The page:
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Introduction

The material balance method finds wide application in order to estimate the original hydrocarbon
in place of a reservoir by history matching the past production performance. It can also be used
to predict the future performance of the reservoir and to understand the dynamics of the reservoir
under various mechanisms of production, including solution gas drive and water influx. In most
studies, the data requirement is limited to average reservoir pressure, cumulative production, and
fluid PVT properties over various time intervals during production. A reasonable description of
the aquifer may also be needed where applicable. A number of software tools are available in the
industry to perform the necessary analyses in a relatively straight forward manner within a short
period of time.
The classical material balance method is based upon the law of conservation of mass, which
simply means that mass is conserved, i.e., it is neither created nor destroyed. The basic
assumptions made in this technique consist of the following:
The reservoir is viewed as a homogeneous tank, i.e., rock and fluid properties are the
same throughout the reservoir.
Fluid production and injection occur at single production and single injection points.
The analysis is independent of the direction of fluid flow in the reservoir.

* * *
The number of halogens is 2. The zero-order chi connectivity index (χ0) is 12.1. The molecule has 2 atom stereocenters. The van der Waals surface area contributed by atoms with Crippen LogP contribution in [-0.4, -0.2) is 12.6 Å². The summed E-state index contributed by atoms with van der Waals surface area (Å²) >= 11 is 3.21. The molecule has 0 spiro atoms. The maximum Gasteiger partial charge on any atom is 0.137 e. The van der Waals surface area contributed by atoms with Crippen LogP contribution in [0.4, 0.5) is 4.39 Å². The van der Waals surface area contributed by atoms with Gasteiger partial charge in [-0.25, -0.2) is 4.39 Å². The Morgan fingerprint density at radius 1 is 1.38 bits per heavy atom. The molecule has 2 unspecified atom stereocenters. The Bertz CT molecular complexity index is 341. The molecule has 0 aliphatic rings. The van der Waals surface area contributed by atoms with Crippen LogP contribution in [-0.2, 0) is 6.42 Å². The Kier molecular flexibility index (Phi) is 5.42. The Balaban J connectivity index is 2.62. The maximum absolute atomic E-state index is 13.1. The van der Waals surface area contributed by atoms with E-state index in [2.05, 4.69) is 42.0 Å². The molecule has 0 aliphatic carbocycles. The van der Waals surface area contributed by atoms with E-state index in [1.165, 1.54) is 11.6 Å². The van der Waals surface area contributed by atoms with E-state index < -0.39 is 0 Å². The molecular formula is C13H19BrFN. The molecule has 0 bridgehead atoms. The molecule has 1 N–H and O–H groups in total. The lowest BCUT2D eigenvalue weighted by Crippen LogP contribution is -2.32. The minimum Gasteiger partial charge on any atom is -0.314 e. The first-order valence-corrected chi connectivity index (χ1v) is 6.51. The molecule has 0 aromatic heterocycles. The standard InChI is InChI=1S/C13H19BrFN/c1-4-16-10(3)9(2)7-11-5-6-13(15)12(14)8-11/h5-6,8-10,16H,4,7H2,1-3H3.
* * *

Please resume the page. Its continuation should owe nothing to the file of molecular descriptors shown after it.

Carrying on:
However, in reality, the reservoirs are not homogeneous, and production and injection wells are
distributed areally. Furthermore, the wells are activated at different times. In addition, reservoir
fluids flow in definite directions. Nevertheless, the material balance method became very popular
with reservoir engineers due to its simple yet robust foundation. It has been found to be a
valuable tool for analyzing reservoir performance with reasonably acceptable results. As
discussed later, material balance studies may aid in reservoir characterization when the results
are compared against others, such as those obtained from volumetric analysis and reservoir
simulation.
The material balance method is more fundamental than the decline curve technique for analyzing
reservoir production performance. The advantage of the material balance method is that reservoir
heterogeneities need not be known in detail in order to perform a meaningful analysis. Moreover, material
balance studies are not as resource intensive as multidimensional, multiphase numerical simulation.
Material balance techniques are used to estimate the following:
Original oil and original gas in place (OOIP, OGIP)
Ultimate primary recovery
The influence of natural production mechanisms in the reservoir, such as gascap, solution gas, or
water drives.
Furthermore, the results of material balance analysis can be used as verification of the hydrocarbon in
place and recovery estimates obtained by other methods.
This chapter is devoted to learning the following:
The principle of material balance as applied to petroleum reservoirs involving production,
injection, and influx of various fluids.
Application of the material balance method in different types of reservoirs producing under
various drive mechanisms